Foxconn’s largest iPhone factory in Zhengzhou, China is expected to resume full production capacity in late December and early January 2023 time frame.
Foxconn’s plant in Zhengzhou is the largest iPhone assembling factory (also called iPhone City) in the world which mostly manufactures iPhone 14 Pro models.
For the past several months, production capacity at the iPhone City has been drastically low due to the latest COVID-19 wave in China. The situation got murkier for Foxconn when the factory itself had a COVID-19 breakout and several workers were seen escaping the facility fearing the closed-loop production system.
However, the new recruits who were hired with promises of handsome daily bonuses rioted in November over unsanitary living conditions and unpaid bonuses and those labor disruptions led to further cut down in production capacity.
Foxconn begins fresh hiring to kick off full production at the iPhone factory in Zhengzhou
According to Reuters, the company said that it has overcome hurdles at iPhone City and the plant would resume full production later this month.
“At present, the overall epidemic situation has been brought under control with November being the most affected period,” the company said in a statement, adding it has started to recruit new employees and was gradually “restoring production capacity to normal”.
Due to China’s zero-COVID policy, Apple confirmed the stringent availability of iPhone 14 Pro models. And the COVID breakout and riots at the Foxconn iPhone plant further reduced production for the holiday season.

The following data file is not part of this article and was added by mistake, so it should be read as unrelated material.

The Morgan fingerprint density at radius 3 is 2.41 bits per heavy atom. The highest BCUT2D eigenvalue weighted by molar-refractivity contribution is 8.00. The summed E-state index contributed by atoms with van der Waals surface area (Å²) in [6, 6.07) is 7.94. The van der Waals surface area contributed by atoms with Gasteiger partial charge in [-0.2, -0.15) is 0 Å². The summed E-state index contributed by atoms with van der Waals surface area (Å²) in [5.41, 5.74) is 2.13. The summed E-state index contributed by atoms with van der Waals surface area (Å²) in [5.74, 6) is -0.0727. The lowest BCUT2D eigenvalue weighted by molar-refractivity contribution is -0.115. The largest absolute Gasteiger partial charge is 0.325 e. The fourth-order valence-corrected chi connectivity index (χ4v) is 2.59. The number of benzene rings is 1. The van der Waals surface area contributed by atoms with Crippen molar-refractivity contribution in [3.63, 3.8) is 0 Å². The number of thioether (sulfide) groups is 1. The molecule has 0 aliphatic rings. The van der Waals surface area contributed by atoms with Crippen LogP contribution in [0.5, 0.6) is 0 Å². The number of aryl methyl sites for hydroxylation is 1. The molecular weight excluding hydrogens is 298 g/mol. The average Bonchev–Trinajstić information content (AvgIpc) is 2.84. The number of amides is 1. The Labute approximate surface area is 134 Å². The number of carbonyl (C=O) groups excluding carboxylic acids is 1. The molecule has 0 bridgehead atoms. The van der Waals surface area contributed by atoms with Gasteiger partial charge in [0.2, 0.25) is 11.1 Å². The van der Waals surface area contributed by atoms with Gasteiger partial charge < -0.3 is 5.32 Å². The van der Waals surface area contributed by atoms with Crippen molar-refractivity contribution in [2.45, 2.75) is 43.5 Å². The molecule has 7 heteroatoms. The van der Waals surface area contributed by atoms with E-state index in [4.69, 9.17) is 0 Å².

Analysts say Foxconn assembles around 70% of iPhones, and the Zhengzhou plant produces the majority of its premium models including iPhone 14 Pro.
Foxconn said November revenue for its smart consumer electronics business, which includes smartphones, declined year on year partly due to a portion of shipments being impacted by production disruptions in Zhengzhou.
Luckily, the situation is moving toward resolution and if all goes smoothly, the plant is likely to run at full production capacity by late December. The report states:
“If the recruitment goes smoothly, it could take around three to four weeks to resume full production,” the person said, pointing to a period around late December to early January.
Foxconn and the local government are working hard on the recruitment drive but many uncertainties remain, according to the source. The person cited “fears” some workers might have about working for the company after the plant was hit by protests last month that sometimes turned violent.